With thanks to Historian Debbie Cameron for finding this wonderful poem written after WW1 by Ethel, and to Philip Michael Tomaselli for additional information about Ethel.
Ethel was born Ethel Raine on 3rd June 1888. It seems her father may have been Raine, Walter, J.P., M.P. Chairman of J. Raine & Son Ltd., Coal Exporters and Shipbrokers, Sunderland and Newcastle-on-Tyne, but I haven't been able to find that out for certain. If anyone can help please get in touch.
During the First World War, Ethel was as “a member of the British Security Service between 1915 and 1920, working in the Military Permit Office, which issued permits for civilians to visit the Military Zone in Northern France (also Egypt and other places under army control). This included a fast track system to allow relatives of soldiers in hospital in France who were dying to visit with the minimum of paperwork (which they had to complete on their way back...).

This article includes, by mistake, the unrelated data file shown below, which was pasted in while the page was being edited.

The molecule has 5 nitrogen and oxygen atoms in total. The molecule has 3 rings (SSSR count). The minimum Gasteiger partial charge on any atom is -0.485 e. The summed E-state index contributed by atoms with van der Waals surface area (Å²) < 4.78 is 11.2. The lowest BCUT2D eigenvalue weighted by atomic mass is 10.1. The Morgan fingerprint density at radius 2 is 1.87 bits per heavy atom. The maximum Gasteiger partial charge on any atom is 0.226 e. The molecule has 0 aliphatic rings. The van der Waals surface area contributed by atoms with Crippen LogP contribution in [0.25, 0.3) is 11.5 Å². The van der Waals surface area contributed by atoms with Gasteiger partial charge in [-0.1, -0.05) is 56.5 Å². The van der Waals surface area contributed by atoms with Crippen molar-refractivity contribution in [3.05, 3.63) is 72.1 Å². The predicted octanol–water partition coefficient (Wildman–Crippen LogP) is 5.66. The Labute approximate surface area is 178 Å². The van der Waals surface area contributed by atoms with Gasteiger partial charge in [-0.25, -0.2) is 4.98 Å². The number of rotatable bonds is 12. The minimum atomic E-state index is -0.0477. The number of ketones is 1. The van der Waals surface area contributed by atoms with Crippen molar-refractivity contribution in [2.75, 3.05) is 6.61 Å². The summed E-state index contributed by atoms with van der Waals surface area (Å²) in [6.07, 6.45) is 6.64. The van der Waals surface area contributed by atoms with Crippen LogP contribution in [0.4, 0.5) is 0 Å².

In 1920, Ethel married Daniel Wilfred Stonehouse (1883 – 1958), who had served in the Royal Garrison Artillery in WW1. The couple had one son – Maximillian – born in July 1927 and lived in Cottingham, Haltemprice in 1939.
Ethel died in 1974.
Here is the poem written by Ethel Stonehouse:
"Ave Atque Vale" (Tr. From Latin Hail and Farewell)
When we have gone our different ways
And idle memory sometimes strays
To dim remember’d wartime days
When women toe’d the line,
We may from out some dusty nook
Produce this little Office book
And open it to take a look
For sake of auld lang syne.
We’ll think of when we had the ’flu,
The days we had to ‘muddle through’,
And all the work we used to do
To snare the wily Hun,
Of times when strafs were in the air
And worried secretaries would tear
Great handfuls of their flowing hair
And swear at everyone.
We’ll think with something like regret
Of all the jolly friends we met;
The jokes that we remember yet
Will once again revive.
Here’s to the book that’s just begun!
May it recall to every one
The jokes and laughter and the fun
We had in M. I. 5.
Sources: Find my Past, Free BMD and
Debbie Cameron’s original source:
Here are links to Debbie Cameron’s Facebook Group Remembering British Women in WW1 – The Home Front and Overseas and her Weblog